The funny patterns we see when regular patterns overlap at an angle or at different frequencies are called moiré. Here you can generate all sorts of moirés to see what's going on. The word "see" is important. Basically everything gives a moiré but the human eye has a threshold below which it's not visible. By using a trick of Fourier Transforms, we can calculate how strong (or weak) the moiré can be.
So, enjoy playing with grids, lines and dots of various frequencies and angles. But on a slow device don't get too ambitious too quickly!
If you've started this app for the first time, you will see a classic moiré effect. The pattern of verticle lines in the top-left graphic is overlayed with the same lines at an angle of 15°. The eye sees this as producing a set of black and white lines at an angle of 7.5°. The calculated moiré is shown in the bottom-right graphic. The aim of this app is to get you used to simple moiré effects then build up to those typically found in printing.
The first thing to try is moving the Angle 2 slider. As the angle gets higher the moiré gets weaker - a key feature of moiré. Also try changing %, the thickness of the line
Set Angle 2 to 0; there is no moiré. Now change Frequency 1. You get a very strong moiré. Frequencies are relative (the absolute frequency is chosen to look OK within the limits of a simple app), so setting Frequency 1 to 0.5 means that the frequency of the reference has been halved, with the others staying constant.
Returning to the original settings, see what happens with a Grid and then with Dots - where we are starting to look more like printing. Although a 15° moiré is strong with the Grating, with Grid and Dots it is visually weak. The frequency of the moiré is too high to bother us. Which is a good thing because this is one of the angles we are forced to choose between some of our CMYK colours (taking into account that 0-->15 is the same as 0-->75 because 0 is equivalent to 90.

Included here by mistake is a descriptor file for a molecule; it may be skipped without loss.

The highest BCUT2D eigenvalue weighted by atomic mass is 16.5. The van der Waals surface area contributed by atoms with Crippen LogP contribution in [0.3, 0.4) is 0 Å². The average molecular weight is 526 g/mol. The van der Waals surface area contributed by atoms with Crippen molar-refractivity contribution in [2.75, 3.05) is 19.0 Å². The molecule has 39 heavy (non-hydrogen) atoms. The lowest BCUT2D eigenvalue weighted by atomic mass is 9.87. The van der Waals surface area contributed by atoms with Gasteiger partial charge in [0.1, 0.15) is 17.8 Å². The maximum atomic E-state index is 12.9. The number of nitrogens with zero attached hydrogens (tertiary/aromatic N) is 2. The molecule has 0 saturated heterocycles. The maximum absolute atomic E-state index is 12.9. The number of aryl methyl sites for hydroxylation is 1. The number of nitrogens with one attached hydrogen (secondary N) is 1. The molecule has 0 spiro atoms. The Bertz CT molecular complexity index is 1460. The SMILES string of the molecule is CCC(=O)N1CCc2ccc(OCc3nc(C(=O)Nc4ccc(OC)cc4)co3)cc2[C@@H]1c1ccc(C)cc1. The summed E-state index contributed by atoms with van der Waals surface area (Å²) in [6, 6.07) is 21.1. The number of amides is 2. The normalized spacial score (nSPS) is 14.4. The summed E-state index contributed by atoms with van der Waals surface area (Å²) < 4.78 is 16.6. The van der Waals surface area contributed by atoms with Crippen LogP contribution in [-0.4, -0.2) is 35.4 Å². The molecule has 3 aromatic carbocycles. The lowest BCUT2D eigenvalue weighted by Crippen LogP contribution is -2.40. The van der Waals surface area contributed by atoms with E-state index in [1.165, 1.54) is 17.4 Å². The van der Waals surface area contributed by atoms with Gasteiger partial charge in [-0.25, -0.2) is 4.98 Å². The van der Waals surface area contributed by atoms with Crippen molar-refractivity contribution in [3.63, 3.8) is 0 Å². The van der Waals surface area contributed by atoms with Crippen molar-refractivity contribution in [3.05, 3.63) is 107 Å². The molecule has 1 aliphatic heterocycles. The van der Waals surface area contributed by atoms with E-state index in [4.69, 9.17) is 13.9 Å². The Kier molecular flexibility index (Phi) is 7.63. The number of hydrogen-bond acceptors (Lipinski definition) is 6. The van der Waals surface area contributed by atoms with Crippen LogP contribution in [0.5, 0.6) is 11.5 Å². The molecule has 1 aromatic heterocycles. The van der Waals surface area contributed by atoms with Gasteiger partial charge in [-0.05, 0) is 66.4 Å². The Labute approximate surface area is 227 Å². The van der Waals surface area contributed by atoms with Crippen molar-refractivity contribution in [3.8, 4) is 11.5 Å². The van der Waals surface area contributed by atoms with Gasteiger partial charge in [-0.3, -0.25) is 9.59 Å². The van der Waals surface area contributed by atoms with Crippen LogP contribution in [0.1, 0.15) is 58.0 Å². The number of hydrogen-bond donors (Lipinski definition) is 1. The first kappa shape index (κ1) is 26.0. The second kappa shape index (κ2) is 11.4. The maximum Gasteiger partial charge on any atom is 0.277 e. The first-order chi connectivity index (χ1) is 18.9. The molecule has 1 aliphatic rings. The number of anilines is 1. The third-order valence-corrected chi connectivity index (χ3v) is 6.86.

The startup default is that the 4 colours are KKKK. You can select any of the variants of CMYK at any time.
Before adding more colours/angles (by clicking the relevant Active box), a warning about speed. The analysis involves a couple of FFTs (using the wonderful TurboMaze routines from Anthony Liu) which slow things a bit, but the biggest drag is creating lots of dots. Even on a fast laptop, do all the setting up of angles etc. using the Grating setting, then swap to Dots to see the effect.
You can set up a 4-colour print and see the nice rosette when you have the classic 0, 15, 45, 75 angles. A rosette is clearly a moiré but its visual intensity is low, which is why we are at ease with it. Imperfections in the rosette show up rather easily. It is arguable whether the unsatisfactory look is moiré or not. Because the 15° moiré is somewhat more visible than others, choosing a weak pair of colours (e.g. ones that don't feature too much in the print) can help further reduce the visibility.
The X effect
Finally, what about the X options? In screen printing, the mesh imposes its own square influence on the print and at some combinations (with a 7.5° angle being a common offset), a moiré can be highly visible. Similarly, in flexo, the hexagonal pattern on the anilox roller can give a worrying moiré. The X option allows you to explore these possibilities. The Frequency X setting is relative to the main frequency and has a larger range to cover a wide set of possibilities, though with obvious numerical limitations (plots become meaningless if the value is greater than 2).
The Rule of 4
One of the fundamental rules of moiré is that it is visible if the frequency of the original is more than 4 times the frequency of the moiré. If you return to the original Grating setting with just the second angle active and set the angle to 10°, you can count ~5 lines in the moiré image, and given that the original has 32 lines that is 32/5=6.4, with a strong moiré. If you go to 16° you find ~9 lines, and 32/9 = 3.6, which is below 4; and the moiré is very light. At 15° there are 8 lines (32/8 = 4) and you are right on the border. Although this rule is not infallible, it is a remarkably good rule of thumb.
It is an obscure route from the Arabic word for cloth from an Angora goat, mukhayyar, through the patterns one sees in fine fabrics to our word moiré, but that is where the word comes from.